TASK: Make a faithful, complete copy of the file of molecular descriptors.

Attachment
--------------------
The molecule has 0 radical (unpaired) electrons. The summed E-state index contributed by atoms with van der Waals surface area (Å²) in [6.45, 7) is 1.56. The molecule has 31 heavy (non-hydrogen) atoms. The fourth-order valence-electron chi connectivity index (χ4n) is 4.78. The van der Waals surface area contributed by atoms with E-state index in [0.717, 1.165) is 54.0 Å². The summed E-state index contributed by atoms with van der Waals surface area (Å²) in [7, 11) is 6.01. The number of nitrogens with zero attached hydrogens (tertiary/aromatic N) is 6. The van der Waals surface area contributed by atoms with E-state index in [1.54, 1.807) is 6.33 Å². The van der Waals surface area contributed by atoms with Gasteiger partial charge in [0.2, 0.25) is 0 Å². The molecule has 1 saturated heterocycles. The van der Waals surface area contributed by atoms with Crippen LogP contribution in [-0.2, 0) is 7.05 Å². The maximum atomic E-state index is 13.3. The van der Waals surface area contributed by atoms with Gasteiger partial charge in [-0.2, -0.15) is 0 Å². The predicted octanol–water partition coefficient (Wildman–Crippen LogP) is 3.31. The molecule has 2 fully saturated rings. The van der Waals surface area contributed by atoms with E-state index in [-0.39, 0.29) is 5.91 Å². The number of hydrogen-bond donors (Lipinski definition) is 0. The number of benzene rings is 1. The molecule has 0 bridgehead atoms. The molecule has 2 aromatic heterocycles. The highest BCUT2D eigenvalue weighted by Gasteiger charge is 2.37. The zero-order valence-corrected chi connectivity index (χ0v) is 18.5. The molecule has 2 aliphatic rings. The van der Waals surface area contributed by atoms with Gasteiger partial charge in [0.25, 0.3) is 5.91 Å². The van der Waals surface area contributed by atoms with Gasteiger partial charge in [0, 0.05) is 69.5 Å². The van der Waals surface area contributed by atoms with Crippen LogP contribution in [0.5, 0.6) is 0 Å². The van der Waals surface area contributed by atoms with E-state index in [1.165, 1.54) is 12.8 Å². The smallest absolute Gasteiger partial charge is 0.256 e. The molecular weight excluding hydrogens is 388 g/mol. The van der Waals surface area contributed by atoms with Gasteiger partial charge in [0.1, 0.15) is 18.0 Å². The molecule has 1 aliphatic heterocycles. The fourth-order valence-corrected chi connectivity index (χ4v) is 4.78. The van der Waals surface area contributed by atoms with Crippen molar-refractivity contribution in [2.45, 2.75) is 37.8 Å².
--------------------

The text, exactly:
The molecule has 0 radical (unpaired) electrons. The summed E-state index contributed by atoms with van der Waals surface area (Å²) in [6.45, 7) is 1.56. The molecule has 31 heavy (non-hydrogen) atoms. The fourth-order valence-electron chi connectivity index (χ4n) is 4.78. The van der Waals surface area contributed by atoms with E-state index in [0.717, 1.165) is 54.0 Å². The summed E-state index contributed by atoms with van der Waals surface area (Å²) in [7, 11) is 6.01. The number of nitrogens with zero attached hydrogens (tertiary/aromatic N) is 6. The van der Waals surface area contributed by atoms with E-state index in [1.54, 1.807) is 6.33 Å². The van der Waals surface area contributed by atoms with Gasteiger partial charge in [0.2, 0.25) is 0 Å². The molecule has 1 saturated heterocycles. The van der Waals surface area contributed by atoms with Crippen LogP contribution in [-0.2, 0) is 7.05 Å². The maximum atomic E-state index is 13.3. The van der Waals surface area contributed by atoms with Gasteiger partial charge in [-0.2, -0.15) is 0 Å². The predicted octanol–water partition coefficient (Wildman–Crippen LogP) is 3.31. The molecule has 2 fully saturated rings. The van der Waals surface area contributed by atoms with E-state index in [-0.39, 0.29) is 5.91 Å². The number of hydrogen-bond donors (Lipinski definition) is 0. The number of benzene rings is 1. The molecule has 0 bridgehead atoms. The molecule has 2 aromatic heterocycles. The highest BCUT2D eigenvalue weighted by Gasteiger charge is 2.37. The zero-order valence-corrected chi connectivity index (χ0v) is 18.5. The molecule has 2 aliphatic rings. The van der Waals surface area contributed by atoms with Gasteiger partial charge in [0.25, 0.3) is 5.91 Å². The van der Waals surface area contributed by atoms with Gasteiger partial charge in [0, 0.05) is 69.5 Å². The van der Waals surface area contributed by atoms with Crippen LogP contribution in [0.5, 0.6) is 0 Å². The van der Waals surface area contributed by atoms with E-state index in [1.165, 1.54) is 12.8 Å². The smallest absolute Gasteiger partial charge is 0.256 e. The molecular weight excluding hydrogens is 388 g/mol. The van der Waals surface area contributed by atoms with Gasteiger partial charge in [0.1, 0.15) is 18.0 Å². The molecule has 1 aliphatic heterocycles. The fourth-order valence-corrected chi connectivity index (χ4v) is 4.78. The van der Waals surface area contributed by atoms with Crippen molar-refractivity contribution in [2.45, 2.75) is 37.8 Å².